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Fettuccine carbonara is a delightful Italian dish that you'll quickly order once you see it on your local Italian restaurant menu. Still, for some reason, it's a dish that lots of people avoid when they are home cooking!
Perhaps it's the challenging task of separating the egg yolks from the whites. Maybe you're intimidated by getting the correct consistency of cream and the right ratio of pasta. Whatever the reason, you can squash your carbonara cravings in as little as ten minutes with our creamy bacon pasta recipe. Carbonara no longer needs to be a challenge, and you'll even have plenty of time to handmake authentic fettuccine with a pasta roller if you want!
8 oz of fettuccine pasta
2 finely diced onions
1 clove of minced garlic
6 slices of cooked bacon, chopped into small chunks
1/2 cup of heavy cream
1 tbsp of olive oil
1/4 cup of grated parmesan cheese
Salt and pepper to taste
Dice your onions, mince your garlic and chop your bacon. Set aside.
Place a skillet or saucepan onto the stovetop and heat a drizzle of oil on medium heat.
Cook the chopped bacon lightly, before adding your onion and garlic. Allow everything to fry until it's soft to the touch.
When you cook everything down, turn the heat off entirely before pouring in your heavy cream and grated cheese. Mix.
Separate your egg yolks from the whites. Mix the egg yolks into the pan (you don't need the egg whites, so save them for another recipe).
In a separate saucepan or pot, bring lightly salted water to a boil. Cook your fettuccine pasta until it's al dente.
When your pasta is suitably al dente, use tongs or a fork to lift the fettuccine out of the water and directly into the creamy bacon you have on the side.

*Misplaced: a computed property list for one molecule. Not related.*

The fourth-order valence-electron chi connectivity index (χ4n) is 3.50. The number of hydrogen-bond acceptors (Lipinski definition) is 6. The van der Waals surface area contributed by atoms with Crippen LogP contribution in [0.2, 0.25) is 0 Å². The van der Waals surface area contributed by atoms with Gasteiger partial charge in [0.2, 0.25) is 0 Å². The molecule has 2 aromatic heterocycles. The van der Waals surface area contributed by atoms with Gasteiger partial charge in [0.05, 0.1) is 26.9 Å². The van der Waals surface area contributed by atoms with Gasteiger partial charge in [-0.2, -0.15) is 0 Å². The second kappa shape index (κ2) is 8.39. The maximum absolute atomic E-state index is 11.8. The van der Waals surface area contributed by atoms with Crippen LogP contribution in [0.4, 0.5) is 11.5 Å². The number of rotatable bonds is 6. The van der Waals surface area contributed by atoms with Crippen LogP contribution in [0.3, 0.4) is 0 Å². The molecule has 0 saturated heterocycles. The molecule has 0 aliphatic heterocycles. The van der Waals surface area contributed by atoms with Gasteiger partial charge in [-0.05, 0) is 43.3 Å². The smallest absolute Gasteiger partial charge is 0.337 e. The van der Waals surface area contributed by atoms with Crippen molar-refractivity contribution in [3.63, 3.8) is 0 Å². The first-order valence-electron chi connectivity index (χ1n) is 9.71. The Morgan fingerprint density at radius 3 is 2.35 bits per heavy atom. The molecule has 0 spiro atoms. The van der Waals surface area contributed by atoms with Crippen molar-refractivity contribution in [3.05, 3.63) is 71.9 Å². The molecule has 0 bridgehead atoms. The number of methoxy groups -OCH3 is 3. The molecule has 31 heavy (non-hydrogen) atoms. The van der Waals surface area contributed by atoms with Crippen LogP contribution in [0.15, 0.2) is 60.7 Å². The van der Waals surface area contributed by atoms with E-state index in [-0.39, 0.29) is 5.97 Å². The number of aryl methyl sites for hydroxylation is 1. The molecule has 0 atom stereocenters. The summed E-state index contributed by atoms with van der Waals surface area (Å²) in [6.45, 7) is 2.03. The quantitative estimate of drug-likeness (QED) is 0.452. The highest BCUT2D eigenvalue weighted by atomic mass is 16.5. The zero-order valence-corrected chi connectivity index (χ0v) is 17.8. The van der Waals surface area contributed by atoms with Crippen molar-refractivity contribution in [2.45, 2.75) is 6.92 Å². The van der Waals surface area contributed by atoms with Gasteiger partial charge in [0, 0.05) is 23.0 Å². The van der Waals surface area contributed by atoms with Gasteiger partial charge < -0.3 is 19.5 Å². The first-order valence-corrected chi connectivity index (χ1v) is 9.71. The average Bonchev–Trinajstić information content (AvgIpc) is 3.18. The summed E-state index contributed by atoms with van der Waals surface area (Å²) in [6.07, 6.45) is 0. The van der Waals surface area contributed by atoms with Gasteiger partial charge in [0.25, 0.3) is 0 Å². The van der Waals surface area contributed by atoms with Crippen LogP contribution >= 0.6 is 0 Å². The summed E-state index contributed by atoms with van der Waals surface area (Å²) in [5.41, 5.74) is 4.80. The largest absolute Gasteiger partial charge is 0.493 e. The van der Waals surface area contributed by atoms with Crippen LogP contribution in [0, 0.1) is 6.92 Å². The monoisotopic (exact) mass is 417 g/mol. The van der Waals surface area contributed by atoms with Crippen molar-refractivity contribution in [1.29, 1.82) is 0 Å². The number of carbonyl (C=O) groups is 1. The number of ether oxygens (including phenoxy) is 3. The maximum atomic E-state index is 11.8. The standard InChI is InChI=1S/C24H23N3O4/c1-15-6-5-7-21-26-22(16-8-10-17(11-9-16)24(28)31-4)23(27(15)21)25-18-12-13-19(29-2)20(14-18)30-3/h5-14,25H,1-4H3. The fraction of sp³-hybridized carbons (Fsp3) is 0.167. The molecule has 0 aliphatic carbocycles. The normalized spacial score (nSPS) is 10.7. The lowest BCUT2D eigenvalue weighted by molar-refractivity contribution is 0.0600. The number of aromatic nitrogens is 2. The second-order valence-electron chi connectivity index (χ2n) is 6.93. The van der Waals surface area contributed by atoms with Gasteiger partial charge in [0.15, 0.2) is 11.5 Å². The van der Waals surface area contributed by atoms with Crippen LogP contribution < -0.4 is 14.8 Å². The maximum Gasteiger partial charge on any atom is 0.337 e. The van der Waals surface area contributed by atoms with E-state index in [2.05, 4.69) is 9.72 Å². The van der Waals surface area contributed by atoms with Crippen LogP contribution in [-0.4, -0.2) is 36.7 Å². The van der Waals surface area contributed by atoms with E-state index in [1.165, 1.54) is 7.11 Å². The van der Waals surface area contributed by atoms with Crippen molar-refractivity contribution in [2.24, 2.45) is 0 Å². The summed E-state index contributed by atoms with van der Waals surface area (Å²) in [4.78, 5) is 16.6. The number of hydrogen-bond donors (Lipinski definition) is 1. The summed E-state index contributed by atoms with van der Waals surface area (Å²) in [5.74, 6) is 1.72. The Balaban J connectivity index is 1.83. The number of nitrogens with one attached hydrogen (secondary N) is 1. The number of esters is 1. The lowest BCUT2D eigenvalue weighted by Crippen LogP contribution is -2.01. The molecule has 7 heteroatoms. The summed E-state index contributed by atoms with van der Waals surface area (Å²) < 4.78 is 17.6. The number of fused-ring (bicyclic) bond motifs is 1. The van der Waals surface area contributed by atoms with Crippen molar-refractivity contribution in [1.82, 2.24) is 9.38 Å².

Mix the fettuccine into the creamy sauce and allow everything to soak together before serving.
You can garnish your completed carbonara pasta and bacon recipes with olive oil and freshly grated parmesan, alongside a sprinkle of salt and pepper!
Fettuccine carbonara doesn't need to be complicated. It's super-easy to prepare with a little practice and can be ready in 10 minutes straight if you've already got your pasta ready to go!
Just in case you had a few questions about our recipe, though, here's a quick FAQ answering the most common queries we receive when it comes to cooking fettuccine carbonara.
For the best carbonara, you need your fettuccine pasta to be al dente. That means that it needs to be undercooked, not soft. Too soft, and it can be quite mushy, and you'll miss out on that carbonara texture you get in restaurants.
The timing depends on what sort of pasta you're cooking up. If you're using storebought pasta from a packet, you need to follow the cooking instructions on the back, but minus off a few minutes from the suggested cooking time. For instance, if it says 10 minutes, you only want to cook the pasta for 7 or 8 minutes.